10. February expected to be bitterly cold and snowfalls expected around Valentine’s Day. (3)
11. Kerry, he says, may get the heaviest falls around Feb 17 to 19. (3)

One third of the way through the month and things aren’t looking too good for these predictions, though we’re a few days out from the “intense” snow days of the middle of the month.

No mention of any of those floods in Cork, Limerick and elsewhere, though.  Oh well.


3 thoughts on “And now the Irish Times joins in with #kenringwatch

  1. I disagree. Anyone with the Almanac for Ireland will see on the page entitled “Wind for 2014” very high winds listed for the last week in January – signifiying a powerful wind potential over the last 3 days of the month to coincide with the very high tides.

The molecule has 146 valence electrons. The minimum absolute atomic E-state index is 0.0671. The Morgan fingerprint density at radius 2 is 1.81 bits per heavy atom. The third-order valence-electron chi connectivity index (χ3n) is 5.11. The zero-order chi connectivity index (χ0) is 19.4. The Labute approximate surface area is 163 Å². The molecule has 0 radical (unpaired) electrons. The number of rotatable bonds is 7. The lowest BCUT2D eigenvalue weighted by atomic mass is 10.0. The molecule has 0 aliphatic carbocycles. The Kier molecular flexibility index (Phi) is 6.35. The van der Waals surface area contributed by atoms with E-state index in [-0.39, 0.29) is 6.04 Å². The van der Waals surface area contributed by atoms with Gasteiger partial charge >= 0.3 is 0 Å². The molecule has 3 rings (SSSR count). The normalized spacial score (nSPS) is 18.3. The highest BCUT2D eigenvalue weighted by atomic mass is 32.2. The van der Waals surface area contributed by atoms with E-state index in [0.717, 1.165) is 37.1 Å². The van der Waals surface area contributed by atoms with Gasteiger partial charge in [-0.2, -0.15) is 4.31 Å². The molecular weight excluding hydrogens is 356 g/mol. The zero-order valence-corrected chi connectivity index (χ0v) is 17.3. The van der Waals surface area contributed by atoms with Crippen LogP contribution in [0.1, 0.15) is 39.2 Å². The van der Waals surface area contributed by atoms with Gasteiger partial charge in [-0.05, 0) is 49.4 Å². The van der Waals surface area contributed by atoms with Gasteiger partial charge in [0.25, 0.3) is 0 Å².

Under “Overview..” I have warned of flooding in the last week of January. Clearly this would apply to coastal communities.
    New moon perigees, especially close ones, tend to skew forecasts more because the moon is moving faster during both new moon time and any time of perigee, and faster still during a closer perigee. It means a skewing of timing, which is partly why I issue my disclaimer which warns that from two years away, it is prudent to observe a 3-4 day window (Under “The Weather Map”).
    The unusually high tides were the biggest of the year around the world, and all coastal areas had larger waves as a result.